The second tool is having access to a trusted advisor for your SAP environment. This person should have enough experience with SAP that you can rely on her for valuable advice and guidance, even if she doesn’t have all the answers. She should also be someone with whom you can spend enough time sharing your problems and challenges that she understands your whole situation.
Since there are probably many people competing to be your trusted advisor, finding a good one can be somewhat challenging. I’ve found that the biggest mistake CIOs make is to select a trusted advisor who is close at hand, easy to get along with, and is well known to the CIO. For the most part, those are all invalid selection criteria when it comes to the skills required to advise you on how to manage your SAP landscape. So what are the best criteria for selecting a trusted advisor?
The first criterion a trusted advisor should meet is that they do not work for you. They have to be free from the employee/employer baggage that could compromise their conversations and opinions. You need a trusted advisor that will lay it on the line with you, no holds barred.
The second criterion is that your advisor cares what happens to you professionally as much or more than she cares what happens to you personally. The distinction here is critical because an advisor that is more concerned with you on a personal level can be influenced by issues that are not entirely relevant to overseeing your SAP environment. Even though personal matters certainly impact our ability to perform our jobs, your SAP environment doesn’t care what your personal problems might be.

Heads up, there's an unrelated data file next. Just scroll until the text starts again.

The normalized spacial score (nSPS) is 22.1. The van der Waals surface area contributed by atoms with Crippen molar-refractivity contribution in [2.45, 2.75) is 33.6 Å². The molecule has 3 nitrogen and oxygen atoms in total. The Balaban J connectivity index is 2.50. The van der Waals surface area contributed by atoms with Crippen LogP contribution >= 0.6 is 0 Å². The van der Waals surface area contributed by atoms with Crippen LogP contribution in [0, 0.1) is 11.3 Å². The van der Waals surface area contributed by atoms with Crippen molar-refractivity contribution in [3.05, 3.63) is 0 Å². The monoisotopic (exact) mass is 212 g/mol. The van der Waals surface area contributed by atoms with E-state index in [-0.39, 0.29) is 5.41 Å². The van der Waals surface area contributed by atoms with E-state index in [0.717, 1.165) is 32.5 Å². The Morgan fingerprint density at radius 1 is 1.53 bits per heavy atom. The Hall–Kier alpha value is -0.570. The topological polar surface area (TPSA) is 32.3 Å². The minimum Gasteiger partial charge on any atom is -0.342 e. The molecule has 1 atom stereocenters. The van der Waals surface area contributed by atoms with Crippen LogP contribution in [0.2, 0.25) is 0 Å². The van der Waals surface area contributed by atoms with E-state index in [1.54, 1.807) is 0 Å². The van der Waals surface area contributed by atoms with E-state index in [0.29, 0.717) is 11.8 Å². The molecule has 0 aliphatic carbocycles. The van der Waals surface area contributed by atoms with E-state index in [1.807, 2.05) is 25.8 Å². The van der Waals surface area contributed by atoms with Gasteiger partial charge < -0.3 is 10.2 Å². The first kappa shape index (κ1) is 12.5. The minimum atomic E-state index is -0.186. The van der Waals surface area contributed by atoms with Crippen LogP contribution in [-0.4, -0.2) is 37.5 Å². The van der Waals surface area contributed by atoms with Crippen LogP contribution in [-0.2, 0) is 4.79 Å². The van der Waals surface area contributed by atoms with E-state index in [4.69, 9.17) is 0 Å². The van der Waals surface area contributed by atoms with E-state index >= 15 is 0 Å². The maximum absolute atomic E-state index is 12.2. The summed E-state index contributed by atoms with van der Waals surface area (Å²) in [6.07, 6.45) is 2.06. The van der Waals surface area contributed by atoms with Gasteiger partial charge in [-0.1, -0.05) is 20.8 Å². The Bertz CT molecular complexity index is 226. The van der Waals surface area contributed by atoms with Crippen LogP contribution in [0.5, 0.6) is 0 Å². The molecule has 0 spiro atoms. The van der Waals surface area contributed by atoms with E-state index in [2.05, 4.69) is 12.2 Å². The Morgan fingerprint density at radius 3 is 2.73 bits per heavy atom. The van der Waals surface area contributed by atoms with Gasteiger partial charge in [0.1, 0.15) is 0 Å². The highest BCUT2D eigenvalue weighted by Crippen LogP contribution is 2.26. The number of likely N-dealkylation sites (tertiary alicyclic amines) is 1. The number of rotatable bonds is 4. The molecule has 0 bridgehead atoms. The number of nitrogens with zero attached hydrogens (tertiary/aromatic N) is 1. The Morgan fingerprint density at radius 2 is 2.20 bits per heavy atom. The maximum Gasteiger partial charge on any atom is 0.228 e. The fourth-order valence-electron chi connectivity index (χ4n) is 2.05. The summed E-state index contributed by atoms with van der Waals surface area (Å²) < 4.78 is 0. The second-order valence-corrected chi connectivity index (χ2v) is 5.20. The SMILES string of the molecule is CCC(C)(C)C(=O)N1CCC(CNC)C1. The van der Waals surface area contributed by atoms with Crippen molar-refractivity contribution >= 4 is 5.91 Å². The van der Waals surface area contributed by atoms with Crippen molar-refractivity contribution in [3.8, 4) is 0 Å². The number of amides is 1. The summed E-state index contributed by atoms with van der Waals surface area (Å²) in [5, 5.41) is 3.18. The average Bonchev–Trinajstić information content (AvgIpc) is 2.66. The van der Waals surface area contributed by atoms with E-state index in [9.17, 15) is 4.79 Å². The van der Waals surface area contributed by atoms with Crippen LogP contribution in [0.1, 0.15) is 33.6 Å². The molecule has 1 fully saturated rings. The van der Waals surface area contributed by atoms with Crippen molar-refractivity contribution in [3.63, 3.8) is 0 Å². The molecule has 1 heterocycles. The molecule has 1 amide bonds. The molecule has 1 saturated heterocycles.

The last criterion a valuable trusted advisor must possess is obvious; she must be trustworthy. If she is doing her job correctly, she will not agree with you on all things. In fact, she might challenge you on most decisions you make. If you don’t have complete trust in this person, you might avoid her when making decisions because she slows you down and, frankly, you may not like her suggestions. If you truly trust her, you will value any differing points of view.
One of the biggest holes that a senior IT professional can stumble into is thinking that his ‘brilliant’ decisions of the past are evidence that he will make the right decisions in the present. Wrong! Yes there is a successful track record to point to, but if the CIO is getting cocky or self-assured, then big trouble is just around the corner. Like Vice Presidential candidate Paul Ryan said in his acceptance speech at the Republican National Convention, living on one’s past glory is like “a ship trying to sail on yesterday’s wind.” A trusted advisor will be the first to rein in an overconfident CIO and put his feet back on solid ground.
The last tool you need is a telephone. This is something we all possess; there is probably one in your pocket right now. The point here is that you should use that phone to call for help. Don’t wait until your ship is sinking to phone someone in your network or your trusted advisor. Don’t let pride get in your way! No single CIO knows enough to make all decisions…but we all know people and they will know enough.
These three tools will not replace capable consultants who are expert in the various modules and components that make up SAP. Consultants are still very useful in helping us quickly resolve problems or expand our SAP footprint. However, having a reliable network of peers, a real trusted advisor, and a telephone are extremely cost effective assets for any CIO trying to survive SAP.